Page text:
My second year, which served as my last year in graduate school was the hardest thing I encountered. About 8 weeks into semester, I was faced with a severe health challenge that impeded my walking – I tore my meniscus. I was terrified and appalled; quite frankly, I felt my entire world was slowly but steadily shutting down. I was in severe pain for weeks (anyone clinician would understand how painful this can be). At this time, I already missed classes because my physician advised I stay off my feet until I undergo an MRI to determine the extent of the tear. On my sick bed, I wondered, “How will I finish this semester? I do not want to take a medical leave” – I said to myself. To make things worse, I was taking pre-capstone, i.e. research methods course; this course precedes the capstone course that students take during their final semester to either defend their research project or write a comprehensive exam. Seeing that this was a crucial time in my academic journey, I made a quick decision. I decided that I wasn’t going to let my illness alter my goal to excel or graduate on time with my classmates. So, I set out to continue my school work, even on my sick bed. I contacted my professors immediately, explained the situation to them, and asked if I could attend or listen into classes via Skype. They agreed. Luckily for me, one of my classes was online, so I didn’t have to worry much.
Family Support, Surgery & Difficulty
Being the workaholic individual that I am, I started completing my research papers and assignments online; I also kept the communication lines between my professors and I open. Thanks to them, my parents, siblings, and a few friends for their unwavering support. A few weeks passed, I received my MRI results; it was a hard pill to swallow; however, I prayed and stay encouraged. On the week of my finals (exams), my surgery date was fixed. I tried as much as possible to finish up projects and pending assignments that were due but I had some left undone, due to feeling extreme discomfort. At this time, studying at home was also a big challenge, so on some days, I’d ask my family to drop me off at the library. For each library visit, I had to limp with my cane, as I could hardly move with the clutches I was given.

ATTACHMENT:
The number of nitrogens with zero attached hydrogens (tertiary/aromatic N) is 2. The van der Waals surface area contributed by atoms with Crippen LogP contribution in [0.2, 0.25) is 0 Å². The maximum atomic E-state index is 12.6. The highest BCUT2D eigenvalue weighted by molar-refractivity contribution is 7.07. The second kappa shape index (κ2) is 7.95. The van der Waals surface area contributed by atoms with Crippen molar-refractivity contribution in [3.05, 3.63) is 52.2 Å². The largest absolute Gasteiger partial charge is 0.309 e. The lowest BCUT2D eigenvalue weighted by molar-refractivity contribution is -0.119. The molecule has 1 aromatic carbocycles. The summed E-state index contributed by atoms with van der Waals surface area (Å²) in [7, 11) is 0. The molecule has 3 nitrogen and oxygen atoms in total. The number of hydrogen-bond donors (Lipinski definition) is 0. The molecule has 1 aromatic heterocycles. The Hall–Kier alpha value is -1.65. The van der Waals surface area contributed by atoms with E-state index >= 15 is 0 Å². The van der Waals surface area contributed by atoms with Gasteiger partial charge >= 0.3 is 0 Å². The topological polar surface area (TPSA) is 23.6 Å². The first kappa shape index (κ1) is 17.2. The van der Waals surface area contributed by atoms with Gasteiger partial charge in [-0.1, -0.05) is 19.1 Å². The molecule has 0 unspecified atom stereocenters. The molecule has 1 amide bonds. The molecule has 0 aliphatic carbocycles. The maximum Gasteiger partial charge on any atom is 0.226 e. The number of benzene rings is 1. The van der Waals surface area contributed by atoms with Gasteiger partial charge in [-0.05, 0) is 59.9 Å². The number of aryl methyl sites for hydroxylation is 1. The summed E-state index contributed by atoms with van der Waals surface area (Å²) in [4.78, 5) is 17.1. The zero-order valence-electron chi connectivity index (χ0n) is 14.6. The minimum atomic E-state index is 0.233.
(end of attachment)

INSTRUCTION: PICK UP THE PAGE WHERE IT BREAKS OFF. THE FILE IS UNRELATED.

Worth It in The End
Thankfully, the procedure went well but could hardly walk right away. Being the independent individual I am, it was difficult to have people do virtually everything for me – I was always ticked off by my inability to get up and do what I need to get done. But seeing how things were, I had to relax and let my family help. The next stage was physical therapy – the hardest part, as it entailed gaining full motion, and be taught to walk as a baby all over again. Given my determination to excel, I had to learn to juggle my physical therapy sessions with school, no matter how hard it was. By the grace of God, I was able to graduate in flying colors, get inducted into the global honors society, and of course, re-gain my walking. Ha! It was hard!!! The decision to uproot myself out of my feeling of dismay took outmost courage. I couldn’t have done it without the help of God, my family, and a few real friends. So this is for them!
Words on Marble
Attaining this height was never easy; as a matter of fact, I was constantly plagued with one extra challenge or the other. Despite this, I remained assiduous, diligent, and continuously pressed forward without any hesitation. I’d end with this, do not allow situations define you. Stay determined. Stay encouraged, and prayerful. If you set your mind to it, you can achieve it.